"When anything absurd, forlorn, or desperate was to be attempted, the Irish Brigade was called upon."
George Alfred Townsend
"Perhaps the best known of any brigade organization, it having made an unusual reputation for dash and gallantry. The remarkable precision of its evolutions under fire, its desperate attack on the impregnable wall at Marye's Heights; its never failing promptness on every field; and its long continuous service, made for it a name inseparable from the history of the war."
William F. Fox
"I have not a word, other than that of unqualified commendation, to bestow upon this well-regulated and admirably disciplined regiment."
Brig. Gen. Thomas F. Meagher
The 28th during the year 1861
When Governor John A. Andrew had first issued a call for volunteers in May 1861, the state experienced considerable success in quickly raising a regiment composed almost entirely of men of Irish birth or heritage. This unit was designated as the 9th Massachusetts Infantry. As additional calls were made for more troops after the defeat at Bull Run in July, Governor Andrew hoped to build on this success by raising two more all-Irish regiments from the large ethnic population of the state. Aid and encouragement in this endeavor was offered by influential Irish-Americans in the state and region. Most prominent was Patrick Donahoe, the publisher of The Pilot which was one of the most important Irish-American newspapers in the country at the time. The two new units were ambitiously designated under the titles of the "Second and Third Irish Regiments." They were authorized by the governor on September 24, 1861 with recruitment slated to begin on October 8th. They would ultimately be designated the 28th Infantry, which was recruited at Camp Cameron in Cambridge, and 29th Infantry, which was raised in Framingham.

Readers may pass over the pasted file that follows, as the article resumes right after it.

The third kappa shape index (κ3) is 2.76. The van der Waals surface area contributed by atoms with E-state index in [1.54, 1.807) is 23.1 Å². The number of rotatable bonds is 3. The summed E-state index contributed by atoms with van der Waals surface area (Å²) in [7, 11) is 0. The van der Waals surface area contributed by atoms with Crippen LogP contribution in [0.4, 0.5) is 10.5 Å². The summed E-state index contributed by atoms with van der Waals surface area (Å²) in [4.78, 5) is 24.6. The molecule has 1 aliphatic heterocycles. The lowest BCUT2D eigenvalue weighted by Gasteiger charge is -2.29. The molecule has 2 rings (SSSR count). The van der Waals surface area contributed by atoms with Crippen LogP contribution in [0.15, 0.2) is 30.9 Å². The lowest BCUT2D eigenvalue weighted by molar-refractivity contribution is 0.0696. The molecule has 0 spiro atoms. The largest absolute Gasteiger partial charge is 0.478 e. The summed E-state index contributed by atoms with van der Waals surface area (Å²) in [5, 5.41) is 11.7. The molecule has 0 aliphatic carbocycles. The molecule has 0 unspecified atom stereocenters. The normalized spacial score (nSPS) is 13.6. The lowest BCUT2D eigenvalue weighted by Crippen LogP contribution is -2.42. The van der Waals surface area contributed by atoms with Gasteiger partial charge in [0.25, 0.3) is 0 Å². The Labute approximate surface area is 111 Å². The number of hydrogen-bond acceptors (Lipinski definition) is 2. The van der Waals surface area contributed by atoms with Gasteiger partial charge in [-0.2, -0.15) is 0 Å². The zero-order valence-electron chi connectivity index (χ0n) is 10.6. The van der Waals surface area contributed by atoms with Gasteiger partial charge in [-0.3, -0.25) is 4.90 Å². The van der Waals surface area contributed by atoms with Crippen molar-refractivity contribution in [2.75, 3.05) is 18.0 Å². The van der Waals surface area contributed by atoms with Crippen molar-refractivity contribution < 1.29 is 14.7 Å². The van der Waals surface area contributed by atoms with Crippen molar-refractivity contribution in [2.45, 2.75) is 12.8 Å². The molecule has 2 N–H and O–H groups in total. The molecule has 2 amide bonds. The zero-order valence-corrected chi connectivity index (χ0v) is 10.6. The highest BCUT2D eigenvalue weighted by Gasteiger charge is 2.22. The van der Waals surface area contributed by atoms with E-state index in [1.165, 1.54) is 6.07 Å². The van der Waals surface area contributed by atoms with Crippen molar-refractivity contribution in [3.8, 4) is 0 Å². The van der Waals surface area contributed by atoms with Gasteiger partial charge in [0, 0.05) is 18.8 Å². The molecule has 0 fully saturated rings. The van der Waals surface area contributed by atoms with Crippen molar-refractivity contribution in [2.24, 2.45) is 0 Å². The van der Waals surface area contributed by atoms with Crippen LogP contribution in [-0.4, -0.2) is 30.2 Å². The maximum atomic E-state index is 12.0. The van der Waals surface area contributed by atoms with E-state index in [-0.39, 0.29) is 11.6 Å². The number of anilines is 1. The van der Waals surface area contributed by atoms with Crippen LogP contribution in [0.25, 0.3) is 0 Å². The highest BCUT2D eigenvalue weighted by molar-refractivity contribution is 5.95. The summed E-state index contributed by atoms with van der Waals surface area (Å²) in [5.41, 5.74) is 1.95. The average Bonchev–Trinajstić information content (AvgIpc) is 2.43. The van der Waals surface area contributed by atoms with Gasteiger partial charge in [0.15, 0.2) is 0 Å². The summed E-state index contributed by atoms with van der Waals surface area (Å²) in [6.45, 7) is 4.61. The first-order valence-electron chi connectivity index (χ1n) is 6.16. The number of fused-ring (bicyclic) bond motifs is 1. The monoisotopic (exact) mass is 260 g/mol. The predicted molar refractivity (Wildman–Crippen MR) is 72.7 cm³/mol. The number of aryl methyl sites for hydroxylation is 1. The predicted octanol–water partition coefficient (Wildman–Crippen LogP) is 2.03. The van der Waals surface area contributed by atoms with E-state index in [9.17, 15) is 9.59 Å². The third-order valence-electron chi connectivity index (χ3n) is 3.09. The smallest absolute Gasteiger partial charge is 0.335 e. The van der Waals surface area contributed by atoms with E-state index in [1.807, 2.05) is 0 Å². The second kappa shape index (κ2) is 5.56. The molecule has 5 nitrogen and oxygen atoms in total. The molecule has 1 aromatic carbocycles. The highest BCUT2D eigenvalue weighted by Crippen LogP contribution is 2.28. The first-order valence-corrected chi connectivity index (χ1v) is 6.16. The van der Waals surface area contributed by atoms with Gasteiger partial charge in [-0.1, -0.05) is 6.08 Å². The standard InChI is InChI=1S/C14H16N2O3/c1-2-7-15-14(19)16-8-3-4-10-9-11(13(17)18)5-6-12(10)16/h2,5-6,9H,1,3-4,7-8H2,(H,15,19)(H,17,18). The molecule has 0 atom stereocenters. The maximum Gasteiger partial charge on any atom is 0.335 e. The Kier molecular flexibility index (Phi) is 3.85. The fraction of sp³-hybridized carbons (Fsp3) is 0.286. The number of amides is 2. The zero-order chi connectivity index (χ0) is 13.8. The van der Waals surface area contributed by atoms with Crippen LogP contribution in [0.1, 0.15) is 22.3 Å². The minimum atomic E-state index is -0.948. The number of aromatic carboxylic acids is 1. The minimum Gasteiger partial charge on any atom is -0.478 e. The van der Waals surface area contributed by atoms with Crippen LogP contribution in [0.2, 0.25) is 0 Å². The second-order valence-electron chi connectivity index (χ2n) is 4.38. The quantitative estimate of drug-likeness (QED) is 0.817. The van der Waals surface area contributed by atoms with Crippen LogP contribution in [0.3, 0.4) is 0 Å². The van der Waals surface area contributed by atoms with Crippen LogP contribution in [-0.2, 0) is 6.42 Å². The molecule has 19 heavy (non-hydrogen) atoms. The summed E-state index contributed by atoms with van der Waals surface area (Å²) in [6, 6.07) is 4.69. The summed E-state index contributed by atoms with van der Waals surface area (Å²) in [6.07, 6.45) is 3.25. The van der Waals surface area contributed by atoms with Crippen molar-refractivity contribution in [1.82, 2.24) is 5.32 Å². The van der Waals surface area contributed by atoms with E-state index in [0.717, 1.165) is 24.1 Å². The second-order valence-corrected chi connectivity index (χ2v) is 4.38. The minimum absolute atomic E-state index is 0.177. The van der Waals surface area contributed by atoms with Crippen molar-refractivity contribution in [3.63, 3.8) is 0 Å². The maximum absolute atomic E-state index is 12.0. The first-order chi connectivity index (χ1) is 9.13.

New recruits were promised pay and rations would begin upon enlistment, while the state would provide for families. In addition, each enlistee was to be given a $100 bounty when the campaign was over. Finally, it was widely advertised that a Catholic chaplain would accompany the regiment in the field. These efforts were undoubtedly bolstered by the well-timed appearance of Thomas Meagher on September 23 in Boston. One of the best known of the many immigrant Irish nationalists in America, Meagher attracted a capacity crowd in the Boston Music Hall, with a large overflow crowd of people milling out in the street. He made good use of his well-known oratorical skills, whipping up a frenzy through his skillful use of Irish and American patriotic symbolism. While his dedication to the cause was unquestionable, the ambitious Meagher was seeking at the time to raise an entire brigade of ethnic Irish regiments which he ultimately hoped to command in the field. Apparently, if this effort never bore fruition, Meagher secured a promise from Gov. Andrew of a commission in one of the Massachusetts Irish regiments.